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Online Science Videos: Design, Production, and Impact on Student Learning Patrick Boggs 1 and Jim Brinson 2 1 Office of Instructional and Online Technologies,

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Presentation on theme: "Online Science Videos: Design, Production, and Impact on Student Learning Patrick Boggs 1 and Jim Brinson 2 1 Office of Instructional and Online Technologies,"— Presentation transcript:

1 Online Science Videos: Design, Production, and Impact on Student Learning Patrick Boggs 1 and Jim Brinson 2 1 Office of Instructional and Online Technologies, Ivy Tech Community College, Terre Haute, IN, School of Science and Technology, American Military University, Charles Town, WV, 25414

2 Introduction and Context: The Need for Videos in the Online Science Classroom Difficult to establish a student/instructor and interactive “human” relationship through an online environment. Some question that online learning can be as effective as traditional learning, particularly for science courses with a manipulative lab component. One way to help remedy this, as well as to teach more abstract scientific concepts online, is to write, develop, produce, and effectively implement visual media and instructional laboratory videos.

3 Objective: Successful Video and Best Practices To design, produce, and map the success rate of online instructional videos created to supplement seven science labs for an online physical science course, and to develop a system of technological and pedagogical best practices. The Primary Question From the students’ perspective, will instructor-produced video help establish teaching presence and foster learning in an online course?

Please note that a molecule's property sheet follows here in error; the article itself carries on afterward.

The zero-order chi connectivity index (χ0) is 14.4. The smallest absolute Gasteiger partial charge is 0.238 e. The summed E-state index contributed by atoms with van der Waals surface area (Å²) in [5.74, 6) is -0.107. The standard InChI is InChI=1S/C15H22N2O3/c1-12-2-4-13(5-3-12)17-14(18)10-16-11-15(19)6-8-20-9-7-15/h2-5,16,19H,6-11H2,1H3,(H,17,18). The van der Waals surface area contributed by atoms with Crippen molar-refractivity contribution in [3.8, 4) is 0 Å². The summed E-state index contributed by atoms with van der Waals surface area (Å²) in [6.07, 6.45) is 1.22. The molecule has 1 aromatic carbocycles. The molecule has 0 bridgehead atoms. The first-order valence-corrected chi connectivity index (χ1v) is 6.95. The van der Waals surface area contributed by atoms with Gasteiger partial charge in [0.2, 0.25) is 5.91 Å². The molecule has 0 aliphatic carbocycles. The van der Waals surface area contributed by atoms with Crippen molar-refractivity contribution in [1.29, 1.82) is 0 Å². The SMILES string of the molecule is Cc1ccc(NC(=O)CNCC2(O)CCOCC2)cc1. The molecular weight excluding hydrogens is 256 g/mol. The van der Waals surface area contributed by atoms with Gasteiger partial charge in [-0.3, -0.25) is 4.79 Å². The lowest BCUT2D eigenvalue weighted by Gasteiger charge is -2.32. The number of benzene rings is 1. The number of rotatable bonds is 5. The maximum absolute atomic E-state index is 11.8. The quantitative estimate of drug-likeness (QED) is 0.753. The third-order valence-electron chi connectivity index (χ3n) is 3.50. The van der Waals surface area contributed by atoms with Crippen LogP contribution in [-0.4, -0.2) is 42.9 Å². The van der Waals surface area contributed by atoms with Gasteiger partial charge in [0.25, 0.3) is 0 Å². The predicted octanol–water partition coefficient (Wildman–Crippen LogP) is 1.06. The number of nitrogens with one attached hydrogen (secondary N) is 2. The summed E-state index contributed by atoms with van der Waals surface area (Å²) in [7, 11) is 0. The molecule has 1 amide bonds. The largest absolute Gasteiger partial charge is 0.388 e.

4 The Secondary Questions Will students perceive these videos as worthwhile and credible? Will the students report that these videos are important to their online learning experience, and will course scores and attrition data support this claim? What type of instructional products would the students like to see more of in this course? What will we learn about creation, production, and distribution of the videos, and what would we do differently for future videos?

5 Methods and Design Project spanned from Instructional laboratory videos were written and produced to accompany at-home laboratory assignments and then integrated into the Blackboard classroom (videos were required viewing in the course) End-of-course survey administered to a random student sample taken from multiple sections of an online general education physical science course (response rate = 80.4%) to assess usefulness and impact of videos on student learning Student course performance was analyzed and correlated with student claims on survey

6 The Survey Contained 17 closed-ended questions (7 five-level Likert items, 5 yes/no items, 1 ranking item, 4 multiple choice items) and 1 open-ended comments question Representatives from the science teaching faculty and the distance education and instructional and online technologies offices developed the questions Web-delivered, password-protected, and released randomly to participating course sections